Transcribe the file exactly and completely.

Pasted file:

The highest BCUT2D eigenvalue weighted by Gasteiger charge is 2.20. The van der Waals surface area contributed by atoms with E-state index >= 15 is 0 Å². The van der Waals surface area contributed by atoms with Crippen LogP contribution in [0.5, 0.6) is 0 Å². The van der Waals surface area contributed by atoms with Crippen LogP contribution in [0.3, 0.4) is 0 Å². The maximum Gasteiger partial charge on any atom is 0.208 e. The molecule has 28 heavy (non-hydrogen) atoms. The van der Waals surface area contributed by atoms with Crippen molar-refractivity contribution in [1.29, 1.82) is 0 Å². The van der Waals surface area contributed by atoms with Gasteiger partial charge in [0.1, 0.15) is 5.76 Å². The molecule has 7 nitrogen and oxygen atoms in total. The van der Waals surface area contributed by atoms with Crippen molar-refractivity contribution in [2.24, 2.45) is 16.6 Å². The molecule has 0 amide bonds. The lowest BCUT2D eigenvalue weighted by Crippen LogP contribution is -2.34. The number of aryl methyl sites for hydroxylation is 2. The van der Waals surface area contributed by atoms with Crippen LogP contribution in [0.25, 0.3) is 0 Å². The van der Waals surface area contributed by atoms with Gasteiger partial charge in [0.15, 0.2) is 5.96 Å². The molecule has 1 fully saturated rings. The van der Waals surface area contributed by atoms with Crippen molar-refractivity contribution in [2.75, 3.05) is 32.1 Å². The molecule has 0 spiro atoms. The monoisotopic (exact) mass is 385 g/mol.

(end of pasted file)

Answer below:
The highest BCUT2D eigenvalue weighted by Gasteiger charge is 2.20. The van der Waals surface area contributed by atoms with E-state index >= 15 is 0 Å². The van der Waals surface area contributed by atoms with Crippen LogP contribution in [0.5, 0.6) is 0 Å². The van der Waals surface area contributed by atoms with Crippen LogP contribution in [0.3, 0.4) is 0 Å². The maximum Gasteiger partial charge on any atom is 0.208 e. The molecule has 28 heavy (non-hydrogen) atoms. The van der Waals surface area contributed by atoms with Crippen molar-refractivity contribution in [1.29, 1.82) is 0 Å². The van der Waals surface area contributed by atoms with Gasteiger partial charge in [0.1, 0.15) is 5.76 Å². The molecule has 7 nitrogen and oxygen atoms in total. The van der Waals surface area contributed by atoms with Crippen molar-refractivity contribution in [2.24, 2.45) is 16.6 Å². The molecule has 0 amide bonds. The lowest BCUT2D eigenvalue weighted by Crippen LogP contribution is -2.34. The number of aryl methyl sites for hydroxylation is 2. The van der Waals surface area contributed by atoms with Crippen LogP contribution in [0.25, 0.3) is 0 Å². The van der Waals surface area contributed by atoms with Gasteiger partial charge in [0.15, 0.2) is 5.96 Å². The molecule has 1 fully saturated rings. The van der Waals surface area contributed by atoms with Crippen molar-refractivity contribution in [2.75, 3.05) is 32.1 Å². The molecule has 0 spiro atoms. The monoisotopic (exact) mass is 385 g/mol.